We picked the winner of our FJ and JK shootout (page 26), but there's more! One of the most important parts of our magazine and to our sport of four-wheeling is modifying your 4x4.So why not take a quick look at the options of upgrades for your FJ Cruiser or Jeep JK Wrangler?
To showcase what is available we approached two companies known for their Jeep and Toyota upgrade components, Poison Spyder Customs and All-Pro Off-Road. These companies are run by good friends who are actually wheelers, and as such they were more than willing to come out and get their favorite trucks dirty.
Both of these trucks run 35-inch tires. This is what we would call the first-stage buildup for an FJ Cruiser or Jeep Wrangler owner looking to hit the trail.
The FJ has a 3-inch Walker Evans suspension lift to clear 35-inch tires. The front and rear bumpers are from All-Pro Off-Road, as is a full set of skidplates underneath. The front bumper houses a Warn 9500 winch, while the engine is fed in through a cold-air intake and out through a set of headers. Other accessories include rock sliders, rear jerry can holders, and roof-mounted light bar and shovel racks. To stand out from other FJs, this truck has had the signature white roof covered in a faux carbon fiber wrap. The front axle was upgraded with a selectable ARB Air Locker to aid the rear factory locker in traction.
The silver Jeep JK Wrangler also clears 35-inch tall tires with an Outlaw Off Road Alpha-1 suspension that uses King 2-inch coilover shocks front and rear, Terra Flex long arms and steering, and Currie AntiRock sway bars. Protection is done with Poison Spyder bumpers, rock sliders, and body panel armor. River Rider makes the tube fenders and skidplates. Other upgrades include axle gussets, trusses, and skids to help prevent the housing from bending; 5.38 gears; Poison Spyder differential covers; a Banks ram-air intake and Monster exhaust; and the AEV ProCal to help calibrate the computer system with the larger tires. Up front is a Warn powerplant with synthetic winch rope for recovery, while inside is a Rock Hard complete cage kit for safety.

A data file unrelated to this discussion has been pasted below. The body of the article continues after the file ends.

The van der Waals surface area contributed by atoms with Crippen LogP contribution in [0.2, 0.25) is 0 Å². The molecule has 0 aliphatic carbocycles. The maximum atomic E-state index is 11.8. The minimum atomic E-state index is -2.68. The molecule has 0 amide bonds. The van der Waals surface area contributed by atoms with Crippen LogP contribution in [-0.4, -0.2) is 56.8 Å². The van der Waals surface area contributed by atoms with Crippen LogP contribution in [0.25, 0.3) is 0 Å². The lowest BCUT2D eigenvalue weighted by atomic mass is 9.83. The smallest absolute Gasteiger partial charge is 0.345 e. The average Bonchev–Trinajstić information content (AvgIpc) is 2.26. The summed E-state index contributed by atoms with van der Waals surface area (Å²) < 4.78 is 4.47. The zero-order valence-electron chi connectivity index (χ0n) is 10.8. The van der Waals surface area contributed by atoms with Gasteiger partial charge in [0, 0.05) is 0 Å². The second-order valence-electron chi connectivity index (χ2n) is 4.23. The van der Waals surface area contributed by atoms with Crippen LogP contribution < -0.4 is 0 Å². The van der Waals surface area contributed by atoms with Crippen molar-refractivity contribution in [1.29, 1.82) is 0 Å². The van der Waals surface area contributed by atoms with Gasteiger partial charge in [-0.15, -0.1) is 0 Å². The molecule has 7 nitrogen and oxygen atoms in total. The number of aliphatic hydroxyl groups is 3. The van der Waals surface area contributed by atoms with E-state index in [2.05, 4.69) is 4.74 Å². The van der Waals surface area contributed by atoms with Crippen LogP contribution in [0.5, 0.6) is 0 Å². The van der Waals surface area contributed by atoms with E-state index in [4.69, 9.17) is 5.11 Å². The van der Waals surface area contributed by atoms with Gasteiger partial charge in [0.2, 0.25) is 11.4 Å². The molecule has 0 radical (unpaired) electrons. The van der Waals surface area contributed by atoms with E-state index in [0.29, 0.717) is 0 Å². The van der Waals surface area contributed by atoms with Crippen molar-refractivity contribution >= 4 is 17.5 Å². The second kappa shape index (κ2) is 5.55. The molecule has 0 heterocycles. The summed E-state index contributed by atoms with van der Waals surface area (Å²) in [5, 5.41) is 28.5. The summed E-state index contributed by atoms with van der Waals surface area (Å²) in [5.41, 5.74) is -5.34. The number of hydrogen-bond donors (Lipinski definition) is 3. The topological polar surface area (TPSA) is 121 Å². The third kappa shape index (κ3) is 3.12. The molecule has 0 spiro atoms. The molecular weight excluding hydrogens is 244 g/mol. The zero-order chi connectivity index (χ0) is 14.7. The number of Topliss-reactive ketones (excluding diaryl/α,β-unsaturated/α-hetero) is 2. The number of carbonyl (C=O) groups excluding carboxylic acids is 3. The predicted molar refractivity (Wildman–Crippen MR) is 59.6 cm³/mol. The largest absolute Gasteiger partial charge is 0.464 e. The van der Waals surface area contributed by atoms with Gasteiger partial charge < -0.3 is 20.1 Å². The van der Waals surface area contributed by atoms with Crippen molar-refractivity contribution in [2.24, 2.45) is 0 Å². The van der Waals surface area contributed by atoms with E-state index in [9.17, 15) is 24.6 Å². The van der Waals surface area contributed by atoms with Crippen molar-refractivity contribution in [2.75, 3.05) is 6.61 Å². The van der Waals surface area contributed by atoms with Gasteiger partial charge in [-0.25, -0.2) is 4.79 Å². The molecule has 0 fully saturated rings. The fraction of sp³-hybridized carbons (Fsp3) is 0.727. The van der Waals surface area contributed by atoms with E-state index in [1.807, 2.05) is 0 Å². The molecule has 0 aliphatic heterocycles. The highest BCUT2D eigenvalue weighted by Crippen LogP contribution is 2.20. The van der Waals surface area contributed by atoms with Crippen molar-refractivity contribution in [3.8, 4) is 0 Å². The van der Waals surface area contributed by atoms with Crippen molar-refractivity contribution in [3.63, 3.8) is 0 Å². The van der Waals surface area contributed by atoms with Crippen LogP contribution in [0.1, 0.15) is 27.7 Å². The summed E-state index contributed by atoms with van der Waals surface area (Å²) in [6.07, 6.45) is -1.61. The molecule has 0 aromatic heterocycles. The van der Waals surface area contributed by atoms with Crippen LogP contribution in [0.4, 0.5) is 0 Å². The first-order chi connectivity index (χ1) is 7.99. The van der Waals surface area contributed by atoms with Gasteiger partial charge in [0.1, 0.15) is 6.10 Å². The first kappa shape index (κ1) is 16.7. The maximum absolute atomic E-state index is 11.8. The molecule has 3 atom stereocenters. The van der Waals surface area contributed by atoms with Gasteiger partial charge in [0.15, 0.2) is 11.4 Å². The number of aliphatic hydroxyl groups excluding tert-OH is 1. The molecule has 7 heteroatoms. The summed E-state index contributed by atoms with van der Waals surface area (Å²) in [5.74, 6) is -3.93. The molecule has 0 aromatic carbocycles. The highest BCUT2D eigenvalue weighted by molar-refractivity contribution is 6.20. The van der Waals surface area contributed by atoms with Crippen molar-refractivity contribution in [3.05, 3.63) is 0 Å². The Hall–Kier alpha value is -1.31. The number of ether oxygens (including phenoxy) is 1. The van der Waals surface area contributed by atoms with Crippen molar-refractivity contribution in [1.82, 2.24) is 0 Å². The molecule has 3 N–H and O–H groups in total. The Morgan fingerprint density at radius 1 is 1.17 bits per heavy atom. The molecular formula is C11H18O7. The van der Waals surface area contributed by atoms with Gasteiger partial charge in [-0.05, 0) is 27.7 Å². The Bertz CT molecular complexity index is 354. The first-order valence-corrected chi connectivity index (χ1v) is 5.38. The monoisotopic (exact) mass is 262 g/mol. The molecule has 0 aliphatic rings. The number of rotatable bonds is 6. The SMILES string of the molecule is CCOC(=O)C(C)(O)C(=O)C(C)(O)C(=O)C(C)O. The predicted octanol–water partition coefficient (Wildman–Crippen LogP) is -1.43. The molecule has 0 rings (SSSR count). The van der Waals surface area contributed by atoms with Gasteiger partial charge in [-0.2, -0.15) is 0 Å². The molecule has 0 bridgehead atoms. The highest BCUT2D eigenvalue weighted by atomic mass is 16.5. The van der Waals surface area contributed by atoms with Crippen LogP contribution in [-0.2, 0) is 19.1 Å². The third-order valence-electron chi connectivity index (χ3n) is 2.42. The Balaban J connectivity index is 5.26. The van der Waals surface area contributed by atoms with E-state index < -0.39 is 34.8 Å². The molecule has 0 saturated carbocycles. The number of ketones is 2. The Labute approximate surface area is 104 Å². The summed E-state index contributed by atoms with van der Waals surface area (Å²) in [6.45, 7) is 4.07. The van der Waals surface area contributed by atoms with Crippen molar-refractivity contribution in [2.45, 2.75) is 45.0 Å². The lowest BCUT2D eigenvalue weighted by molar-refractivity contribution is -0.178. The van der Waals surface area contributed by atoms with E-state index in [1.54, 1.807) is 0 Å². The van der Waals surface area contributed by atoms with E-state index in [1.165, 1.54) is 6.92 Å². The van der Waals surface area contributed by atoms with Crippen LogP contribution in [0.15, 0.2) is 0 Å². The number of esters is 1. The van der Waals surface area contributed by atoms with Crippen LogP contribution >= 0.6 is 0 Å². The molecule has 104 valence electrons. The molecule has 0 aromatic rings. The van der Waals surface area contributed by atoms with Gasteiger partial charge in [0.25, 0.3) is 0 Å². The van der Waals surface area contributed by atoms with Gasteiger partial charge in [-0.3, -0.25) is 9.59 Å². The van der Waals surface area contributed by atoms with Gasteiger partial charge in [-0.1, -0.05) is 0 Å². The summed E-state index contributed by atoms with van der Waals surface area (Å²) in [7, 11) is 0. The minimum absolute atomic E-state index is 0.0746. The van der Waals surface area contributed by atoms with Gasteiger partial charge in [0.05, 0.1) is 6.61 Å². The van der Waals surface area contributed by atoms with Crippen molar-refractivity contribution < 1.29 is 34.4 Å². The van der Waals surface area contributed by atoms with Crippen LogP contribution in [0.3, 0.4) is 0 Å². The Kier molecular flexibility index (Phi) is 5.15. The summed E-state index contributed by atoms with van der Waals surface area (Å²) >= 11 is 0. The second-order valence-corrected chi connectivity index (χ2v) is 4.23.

Both of these vehicles have a fair bit of money invested in them. And though an IFS suspension kit is usually more expensive than a solid-axle one, with the upgrade to coilover shocks we doubt the JK was any cheaper to build up. In fact, both the FJ and JK can be built on a budget or a bankroll. However, the number of companies making parts for the Jeep Wrangler far surpasses the aftermarket support for the FJ Cruiser. That said, most major suspension suppliers do offer lift kits for the FJ, and searching the ads in 4WOR, the Internet, or contacting All-Pro Off-Road can easily lead to a long wishlist for any FJ Cruiser owner.
Notice something funny about this photo? Both trucks have a solid front axle? That's because the FJ Cruiser has been modified with All-Pro Off-Road's solid axle conversion kit. The front axle is a Diamond axlehousing with a high-pinion FJ 80 centersection and Currie knuckles. The rear axle was replaced with a Currie Rock Jock Dana 60. This allows the FJ to tackle tougher trails and run alongside the Poison Spyder Jeep JK Wrangler with no worries of snapped IFS parts while turning 40-inch rubber. However, the JK has also been upgraded with Currie Rock Jock axles so it can handle the stress of 40-inch-tall BFG rubber. Both trucks have been upgraded to a point we'll call stage two, the stage you reach when you're tired of breaking stock parts.
It may look like these brand loyalists are ready to defend their truck's honor to the death, but in fact they're putting on their tough guy faces for the camera. Jon Bundrant of All-Pro Off-Road and Larry McRae of Poison Spyder Customs have been wheeling buddies for ages and even earned quite a few trophies as driver/spotter on the rockcrawling circuit.